Skinks are lizards and lizards are reptiles and reptiles do not get good press
One of the advantages of working for an Egyptian-American institution is that I get both Egyptian and American holidays. This month I am lucky. November 20 is El Mawled El Nabawi and I have an Egyptian holiday. November 22 is American Thanksgiving, as always a Thursday. Friday and Saturday are the weekend. My fickle mind worked out that by playing hooky on the 21st I get five days off and I can do something substantive.
That substantive thing is going to Siwa, that oasis in the Western Desert that I have visited many times before and to which I very much look forward to returning. I will be going for the birds and the bees of course and a very special butterfly. I will also be going for skinks.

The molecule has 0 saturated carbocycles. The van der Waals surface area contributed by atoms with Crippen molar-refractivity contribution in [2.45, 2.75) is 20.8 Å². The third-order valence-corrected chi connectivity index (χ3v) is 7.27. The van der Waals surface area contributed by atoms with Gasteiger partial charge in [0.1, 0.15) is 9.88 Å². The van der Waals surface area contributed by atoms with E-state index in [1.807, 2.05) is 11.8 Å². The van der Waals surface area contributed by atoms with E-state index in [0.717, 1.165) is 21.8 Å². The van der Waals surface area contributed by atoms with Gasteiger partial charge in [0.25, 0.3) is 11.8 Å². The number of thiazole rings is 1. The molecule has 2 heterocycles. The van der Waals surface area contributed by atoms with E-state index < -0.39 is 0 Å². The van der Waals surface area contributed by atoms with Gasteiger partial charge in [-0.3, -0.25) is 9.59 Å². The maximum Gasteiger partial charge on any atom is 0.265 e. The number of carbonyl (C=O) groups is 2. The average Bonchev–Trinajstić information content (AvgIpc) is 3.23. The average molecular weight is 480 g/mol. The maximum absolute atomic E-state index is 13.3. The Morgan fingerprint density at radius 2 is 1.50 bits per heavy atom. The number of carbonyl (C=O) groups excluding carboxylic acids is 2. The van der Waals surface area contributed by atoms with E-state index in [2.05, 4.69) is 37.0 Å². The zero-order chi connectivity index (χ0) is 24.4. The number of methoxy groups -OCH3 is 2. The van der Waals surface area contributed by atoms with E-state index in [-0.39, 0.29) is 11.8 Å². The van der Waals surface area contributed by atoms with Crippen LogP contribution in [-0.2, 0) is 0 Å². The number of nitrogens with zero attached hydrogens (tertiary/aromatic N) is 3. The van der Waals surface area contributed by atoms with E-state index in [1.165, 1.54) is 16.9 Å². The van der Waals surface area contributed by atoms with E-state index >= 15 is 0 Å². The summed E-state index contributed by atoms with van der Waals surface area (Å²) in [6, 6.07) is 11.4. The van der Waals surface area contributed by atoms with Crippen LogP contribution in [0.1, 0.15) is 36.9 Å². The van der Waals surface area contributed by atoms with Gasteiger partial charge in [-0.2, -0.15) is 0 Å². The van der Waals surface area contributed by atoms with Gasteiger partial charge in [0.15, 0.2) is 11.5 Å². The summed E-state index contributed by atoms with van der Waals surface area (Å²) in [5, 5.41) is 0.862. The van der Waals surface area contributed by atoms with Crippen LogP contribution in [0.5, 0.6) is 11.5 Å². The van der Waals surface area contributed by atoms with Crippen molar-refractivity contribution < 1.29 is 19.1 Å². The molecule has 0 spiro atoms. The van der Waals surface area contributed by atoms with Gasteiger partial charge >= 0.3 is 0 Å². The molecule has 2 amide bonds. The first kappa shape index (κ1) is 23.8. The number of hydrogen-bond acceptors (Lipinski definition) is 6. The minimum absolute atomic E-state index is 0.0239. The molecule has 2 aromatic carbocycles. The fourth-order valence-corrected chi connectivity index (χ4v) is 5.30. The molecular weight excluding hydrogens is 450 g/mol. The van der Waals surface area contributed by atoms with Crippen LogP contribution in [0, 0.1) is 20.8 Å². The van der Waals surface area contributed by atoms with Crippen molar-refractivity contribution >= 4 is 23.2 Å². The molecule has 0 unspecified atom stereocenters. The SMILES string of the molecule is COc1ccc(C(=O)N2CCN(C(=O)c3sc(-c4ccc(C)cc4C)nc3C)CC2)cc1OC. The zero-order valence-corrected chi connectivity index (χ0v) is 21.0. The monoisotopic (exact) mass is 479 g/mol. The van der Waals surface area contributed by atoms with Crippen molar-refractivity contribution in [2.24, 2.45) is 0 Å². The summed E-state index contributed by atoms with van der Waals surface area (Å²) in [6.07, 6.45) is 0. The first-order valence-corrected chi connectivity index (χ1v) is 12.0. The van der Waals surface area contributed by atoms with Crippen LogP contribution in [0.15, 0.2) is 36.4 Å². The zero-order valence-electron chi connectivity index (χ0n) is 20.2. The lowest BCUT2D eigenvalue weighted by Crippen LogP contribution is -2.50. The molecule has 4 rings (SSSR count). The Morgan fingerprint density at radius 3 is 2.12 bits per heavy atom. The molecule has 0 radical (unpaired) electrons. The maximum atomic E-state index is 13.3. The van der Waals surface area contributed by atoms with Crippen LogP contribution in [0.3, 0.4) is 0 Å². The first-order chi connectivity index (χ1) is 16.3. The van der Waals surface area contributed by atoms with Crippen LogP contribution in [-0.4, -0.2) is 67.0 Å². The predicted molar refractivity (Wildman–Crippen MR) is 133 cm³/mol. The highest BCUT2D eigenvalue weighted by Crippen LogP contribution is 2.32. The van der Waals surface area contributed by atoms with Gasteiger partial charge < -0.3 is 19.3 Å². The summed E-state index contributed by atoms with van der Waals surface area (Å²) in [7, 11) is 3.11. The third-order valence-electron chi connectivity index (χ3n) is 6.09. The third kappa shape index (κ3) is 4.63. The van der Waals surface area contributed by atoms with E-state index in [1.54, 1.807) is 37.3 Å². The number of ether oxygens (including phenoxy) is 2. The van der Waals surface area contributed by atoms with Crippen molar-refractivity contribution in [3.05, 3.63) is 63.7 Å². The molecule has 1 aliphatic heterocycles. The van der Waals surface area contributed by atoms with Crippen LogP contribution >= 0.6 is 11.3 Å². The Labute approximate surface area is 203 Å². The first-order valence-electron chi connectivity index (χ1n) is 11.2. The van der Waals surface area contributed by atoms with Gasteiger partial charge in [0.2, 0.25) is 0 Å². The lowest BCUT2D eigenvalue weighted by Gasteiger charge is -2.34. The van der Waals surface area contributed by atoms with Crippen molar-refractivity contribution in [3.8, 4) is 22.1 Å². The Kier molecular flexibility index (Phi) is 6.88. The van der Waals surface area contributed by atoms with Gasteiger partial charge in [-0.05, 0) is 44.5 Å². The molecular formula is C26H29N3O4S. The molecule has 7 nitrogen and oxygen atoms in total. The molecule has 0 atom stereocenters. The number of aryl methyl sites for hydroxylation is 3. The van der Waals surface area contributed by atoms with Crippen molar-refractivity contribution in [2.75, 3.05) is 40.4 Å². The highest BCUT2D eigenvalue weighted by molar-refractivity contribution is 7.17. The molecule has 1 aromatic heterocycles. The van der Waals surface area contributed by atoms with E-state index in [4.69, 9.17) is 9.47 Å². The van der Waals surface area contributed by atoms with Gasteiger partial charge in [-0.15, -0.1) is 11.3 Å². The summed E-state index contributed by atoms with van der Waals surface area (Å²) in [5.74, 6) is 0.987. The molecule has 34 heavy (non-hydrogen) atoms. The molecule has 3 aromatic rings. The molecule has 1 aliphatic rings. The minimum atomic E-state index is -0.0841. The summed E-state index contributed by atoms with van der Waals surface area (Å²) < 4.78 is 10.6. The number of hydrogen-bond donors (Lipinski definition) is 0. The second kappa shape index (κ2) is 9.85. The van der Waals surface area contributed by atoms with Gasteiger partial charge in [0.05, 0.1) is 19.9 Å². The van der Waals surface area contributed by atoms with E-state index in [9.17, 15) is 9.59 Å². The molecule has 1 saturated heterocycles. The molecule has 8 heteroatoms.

Skinks are lizards and lizards are reptiles and reptiles do not get good press. But please skink again. Skinks are actually rather beautiful. My first experience with a skink was in an apartment in Garden City where I was flat-sitting. This was 1990. There was a commotion between my then cat, unimaginatively named Oter and a small lump, and a moving, indeed writhing, small lump, beneath a rug. Once the rug was lifted it proved to be an Ocellated Skink, a rather stout, small-limbed lizard strikingly patterned with bold black-rimmed white eyes or ocelli on a beige background. Said skink was gently grabbed much to the chagrin of a very privileged, rescued baladi cat and removed into a neighboring garden. What struck me was not how beautiful the patterning was but just how smooth the lizard was. It was like clasping silk.